Can I obtain 10′ of my neighbors yard with Adverse Possession? There was a brook the town filled in with pipe and covered with gravel on the line.

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Can I obtain 10′ of my neighbors yard with Adverse Possession? There was a brook the town filled in with pipe and covered with gravel on the line.

The property line runs on an angle down the gravel bed. For 17 yrs I maintained it, parked my utility trailer on it on and off. I use it almost daily. I pd to bring in wood chips and gravel and had it graded to pitch the water run off away from my property. I blow the leaves off in the fall and remove branches that come down. The town has an easement for the maintenance of the drainage pipe.The neighbor’s house changed ownership several months ago. They had it surveyed and found out that what we thought was ours, (the whole gravel bed) isn’t. More than half is our neighbors. HELP!

Asked on May 14, 2009 under Real Estate Law, Connecticut


M.D., Member, California and New York Bar / FreeAdvice Contributing Attorney

Answered 12 years ago | Contributor

The law in Connecticut is as follows:

Adverse possession can create an absolute title to real estate, which is as good as title by deed from the record owner. But adverse possession as record title requires evidence showing the existence of all elements necessary for adverse possession, and apparently this can be done only in a judicial proceeding to which those to be bound by the decision have been made parties.

The essential elements of an adverse possession sufficient to create title to land in a claimant are that the owner is ousted of possession and kept out uninterruptedly for 15 years by an open, visible, and exclusive possession by the claimant, under a claim of right, with the intention of using the property as his own, and without the owner's consent. The possession must be hostile and under a claim of right, actual, open, notorious, exclusive, continuous, and uninterrupted.

The 15-year period comes from CGS § 52-575 which establishes this time frame for an owner to assert his ownership claim over an adverse possessor.

A landowner who wishes to interrupt an adverse possession claim may serve a notice on the adverse possessor and record it on the land records. Such service and notice is an interruption of the use and possession and prevents the acquisition of a right by continuing the use and possession thereafter.

The notice must be served on the adverse possessor, his agent, or guardian if they are in Connecticut, in the same way lawsuit papers are served. Otherwise, a copy of the notice must be affixed to the house on the land in question or to some other conspicuous part of the premises.

The notice and papers indicating the notice was served must be recorded in the land records of the town where the land is located within three months after service. When the adverse possessor is unknown, the notice must be given by conspicuously posting a copy on the property, serving it on the person to whom the taxes were last assessed, and recording it on the land records.

The law prohibits adverse possession of:

1. certain types of land owned by investor-owned water companies (CGS § 47-27(b));

2. land belonging to a non-profit corporation organized under Connecticut law with land conservation or preservation as one of its principal purposes (CGS § 47-27(b)); and

3. certain railroad and canal land (CGS § 47-26).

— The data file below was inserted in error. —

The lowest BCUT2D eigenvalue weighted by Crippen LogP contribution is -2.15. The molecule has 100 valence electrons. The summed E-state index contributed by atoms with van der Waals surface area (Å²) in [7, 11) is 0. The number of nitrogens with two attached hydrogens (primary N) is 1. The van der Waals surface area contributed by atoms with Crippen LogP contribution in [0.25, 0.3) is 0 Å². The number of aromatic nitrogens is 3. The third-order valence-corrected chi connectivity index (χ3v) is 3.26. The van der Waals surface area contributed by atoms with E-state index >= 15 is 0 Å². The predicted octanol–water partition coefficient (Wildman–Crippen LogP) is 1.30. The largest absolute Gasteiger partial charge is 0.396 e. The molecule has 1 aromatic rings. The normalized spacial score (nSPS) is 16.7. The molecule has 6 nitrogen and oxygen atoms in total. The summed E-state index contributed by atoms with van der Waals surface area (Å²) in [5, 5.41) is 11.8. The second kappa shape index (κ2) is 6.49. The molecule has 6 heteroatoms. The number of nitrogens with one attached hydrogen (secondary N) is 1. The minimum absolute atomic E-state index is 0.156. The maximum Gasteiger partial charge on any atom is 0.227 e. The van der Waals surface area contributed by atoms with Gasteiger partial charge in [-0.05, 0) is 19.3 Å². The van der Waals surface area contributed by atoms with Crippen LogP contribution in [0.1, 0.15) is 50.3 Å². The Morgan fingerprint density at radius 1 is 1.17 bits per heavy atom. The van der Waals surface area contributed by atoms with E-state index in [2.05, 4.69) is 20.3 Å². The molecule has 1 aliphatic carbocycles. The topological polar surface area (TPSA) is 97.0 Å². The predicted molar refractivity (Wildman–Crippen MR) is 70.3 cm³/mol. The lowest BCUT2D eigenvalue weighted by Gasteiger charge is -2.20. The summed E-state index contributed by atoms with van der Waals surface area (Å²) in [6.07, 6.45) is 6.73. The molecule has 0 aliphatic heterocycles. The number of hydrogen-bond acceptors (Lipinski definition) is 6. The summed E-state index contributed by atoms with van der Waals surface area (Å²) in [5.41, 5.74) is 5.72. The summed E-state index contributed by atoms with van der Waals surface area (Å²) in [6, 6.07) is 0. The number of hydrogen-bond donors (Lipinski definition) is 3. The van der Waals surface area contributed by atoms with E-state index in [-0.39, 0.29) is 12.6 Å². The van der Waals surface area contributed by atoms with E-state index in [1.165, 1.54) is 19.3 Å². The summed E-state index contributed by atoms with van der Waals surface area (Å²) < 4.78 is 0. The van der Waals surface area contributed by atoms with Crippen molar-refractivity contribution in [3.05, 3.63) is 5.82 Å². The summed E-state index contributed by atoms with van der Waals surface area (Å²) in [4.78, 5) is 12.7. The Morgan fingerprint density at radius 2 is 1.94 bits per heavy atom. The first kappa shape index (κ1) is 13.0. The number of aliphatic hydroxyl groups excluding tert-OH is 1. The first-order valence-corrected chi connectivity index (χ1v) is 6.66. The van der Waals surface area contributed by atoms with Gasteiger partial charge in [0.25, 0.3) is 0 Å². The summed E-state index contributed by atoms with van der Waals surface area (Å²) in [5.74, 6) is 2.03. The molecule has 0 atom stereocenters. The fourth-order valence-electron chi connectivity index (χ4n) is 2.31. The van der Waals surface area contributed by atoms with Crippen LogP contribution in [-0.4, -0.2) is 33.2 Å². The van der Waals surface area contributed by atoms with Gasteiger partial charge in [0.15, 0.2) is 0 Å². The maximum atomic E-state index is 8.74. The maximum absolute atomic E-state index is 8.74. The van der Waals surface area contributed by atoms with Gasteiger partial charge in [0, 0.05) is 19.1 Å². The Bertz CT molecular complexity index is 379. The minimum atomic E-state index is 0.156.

No one may acquire a right-of-way or any other easement from, in, upon, or over someone else's land, by the adverse use or enjoyment of it, unless the use has been continued uninterrupted for 15 years (CGS § 47-37). The use must be so open, visible, and apparent that it gives land owners the full opportunity to assert their own rights. The law presumes that after 15 years, the holder of legal title has acquiesced in the use.

A landowner may give written notice to the person claiming or using the privilege of his intention to dispute the right-of-way or other easement and to prevent him from acquiring the rights. The service of the notice and recordation on the land records is deemed an interruption of the use and prevents the acquiring of the right-of-way or other easement by continuing the use thereafter (CGS § 47-38). The notice must be served in the same manner as an original summons in a civil action on the person claiming or using the way or other easement or his agent or guardian if they are in Connecticut. If not, the notice must be served on the tenant or occupants of the interest to which the easement or right-of-way is attached, or a copy must be affixed to the house or the estate or some other conspicuous part of the premises (CGS § 47-39). This notice is considered a disturbance of the right-of-way or other easement that allows the person claiming the right to go to court to settle the controversy. If he prevails, he is entitled to full costs even if he only recovers nominal damages (CGS § 47-41)

You should see an attorney in your area about this.

IMPORTANT NOTICE: The Answer(s) provided above are for general information only. The attorney providing the answer was not serving as the attorney for the person submitting the question or in any attorney-client relationship with such person. Laws may vary from state to state, and sometimes change. Tiny variations in the facts, or a fact not set forth in a question, often can change a legal outcome or an attorney's conclusion. Although has verified the attorney was admitted to practice law in at least one jurisdiction, he or she may not be authorized to practice law in the jurisdiction referred to in the question, nor is he or she necessarily experienced in the area of the law involved. Unlike the information in the Answer(s) above, upon which you should NOT rely, for personal advice you can rely upon we suggest you retain an attorney to represent you.

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